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Kerrigan: Ricken will challenge Cork players

October 25th, 2021 8:00 AM

By Southern Star Team

Paul O'Flynn, Paul Kerrigan and Sean O'Hare celebrate after winning the 2009 Sigerson Cup. Photo: ©INPHO/Lorraine O'Sullivan.

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BY JOHNNY CAROLAN

HAVING worked with Keith Ricken since he was a teenager, former Cork captain Paul Kerrigan is well-placed to assess the new county senior football manager’s style and he believes that the St Vincent’s man will be a success.

Ricken’s appointment was confirmed last week. He will be joined by coach John Cleary (Castlehaven) while the selectors will be Micheál Ó Cróinín (Naomh Abán), Ray Keane (MTU/St Finbarr’s), James Loughrey (Mallow), Barry Corkery (Éire Óg) and Des Cullinane (St Nicholas).

Kerrigan, a part of the 2009 CIT Sigerson Cup-winning side under Ricken’s tutelage, believes that the new boss will approach things from a fresh viewpoint.

‘I think he’ll have his own unique way to get the most out of them,’ Kerrigan says.

‘I think he’ll challenge them. There’s a whole lot of young fellas that have come through but it’s a new ball game.

‘There has to be a realisation that we’re a good bit off the top teams and maybe a little bit off the rest of the Division 1 teams, so the challenge is there to push themselves and be the best they can be.’

Finding a replacement for Ronan McCarthy took perhaps a bit longer than expected but Kerrigan felt that Ricken – who led Cork to the 2019 All-Ireland U20 title – was the stand-out candidate once he was in the field.

‘To be honest, I felt that once his name was in the mix, he’d be the right man for it,’ he says.

‘I know previously his name had been touted but he really showed his credentials with the U20 All-Ireland in 2019 and the two Munsters.

‘The biggest thing I found is that he challenges you, personally and in front of the group, no matter what your status.

‘At the same time, he’d be good to give you praise too, if you deserved it.’
Kerrigan can trace his work with Ricken back more than two decades.

‘There used to be a Cork county team and a Seandún team,’ he says, ‘effectively the old development-squad system.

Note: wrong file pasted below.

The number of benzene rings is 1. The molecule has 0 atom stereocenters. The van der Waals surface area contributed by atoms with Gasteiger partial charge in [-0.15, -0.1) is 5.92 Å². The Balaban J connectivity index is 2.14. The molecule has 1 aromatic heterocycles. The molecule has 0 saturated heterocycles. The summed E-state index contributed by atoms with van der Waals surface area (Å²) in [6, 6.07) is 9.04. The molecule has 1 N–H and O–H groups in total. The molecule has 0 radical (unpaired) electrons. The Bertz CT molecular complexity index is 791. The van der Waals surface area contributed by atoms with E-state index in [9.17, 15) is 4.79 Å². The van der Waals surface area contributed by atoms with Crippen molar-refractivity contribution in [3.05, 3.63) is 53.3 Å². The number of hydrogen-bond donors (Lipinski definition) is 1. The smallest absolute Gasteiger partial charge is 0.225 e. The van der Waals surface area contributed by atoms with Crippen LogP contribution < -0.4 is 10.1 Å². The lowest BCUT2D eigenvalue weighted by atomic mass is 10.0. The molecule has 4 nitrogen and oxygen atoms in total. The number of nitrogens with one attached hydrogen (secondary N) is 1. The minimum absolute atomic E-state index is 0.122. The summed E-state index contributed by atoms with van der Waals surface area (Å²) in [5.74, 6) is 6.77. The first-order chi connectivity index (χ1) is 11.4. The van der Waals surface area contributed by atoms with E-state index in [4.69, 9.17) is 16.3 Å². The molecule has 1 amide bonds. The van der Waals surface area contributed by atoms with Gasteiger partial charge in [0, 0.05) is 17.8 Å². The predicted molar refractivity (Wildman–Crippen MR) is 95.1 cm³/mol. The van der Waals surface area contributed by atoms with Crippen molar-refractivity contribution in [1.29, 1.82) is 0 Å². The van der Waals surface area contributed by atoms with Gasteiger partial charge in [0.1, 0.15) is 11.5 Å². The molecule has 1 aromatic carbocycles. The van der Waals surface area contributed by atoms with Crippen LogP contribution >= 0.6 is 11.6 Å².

‘He was over that city team so I had him U13, U14, U15 and U16, and then in my second year minor he came in as a selector. Then I went to CIT and obviously and he worked and works there and he was the manager the year we won the Sigerson.

‘He was always a good man-manager, but he has got even better at that.

‘I always felt that he was a really good and thoughtful coach.’

Kerrigan witnessed Keith Ricken’s prowess first-hand when he played under the St Vincent’s man at CIT.

The Nemo Rangers legend was a key part of the team that won CIT’s first and only Sigerson title in 2009.

‘When we won it, it was my fourth year in college,’ Kerrigan says.

‘[Daniel] Goulding would have been in fifth year, Ray Carey was in his fourth, Colm [O’Neill] was in his third.

‘Prior to that, we were always very thrown together for championship, you mightn’t have had the Kerry fellas until the day of the game.

‘There were only small numbers training and it was hard to build it, then. We weren’t cohesive as a group and we maybe didn’t believe that we could win – or didn’t know how far we could go.

‘When Keith took over, there was a good group of us on the Cork senior panel but we still had to be there, we had to play the games for CIT and play well in them. I remember playing league games up the country and we had to be there and there were six o’clock trainings in the morning before college.

‘He pushed us hard because we were inter-county fellas – he felt that, if we weren’t doing it, how would the other fellas follow?

‘He challenged us and put belief into us in equal measure. We played the semi-final and I was only okay in the first half, I kicked a point. He gave the team-talk and he said, “And Paul, you’re going to tog out now and play for the second half.” It got a reaction and I played well in the second half. He was well able to do that.

‘I remember we played DCU, a star-studded team, in the quarter-finals. The week before, we were training at six o’clock on a frosty morning and I just got a feeling that we were going to rattle it. We knew we were going to be there or thereabouts because we had the work done and we had good self-belief and a strong team spirit.

‘He really instilled that into us and carried it on since. That Sigerson was one of my most enjoyable victories ever. The Cork team were away training in La Manga or Portugal and we were at home but we didn’t miss it as it was such a memorable victory.’

 

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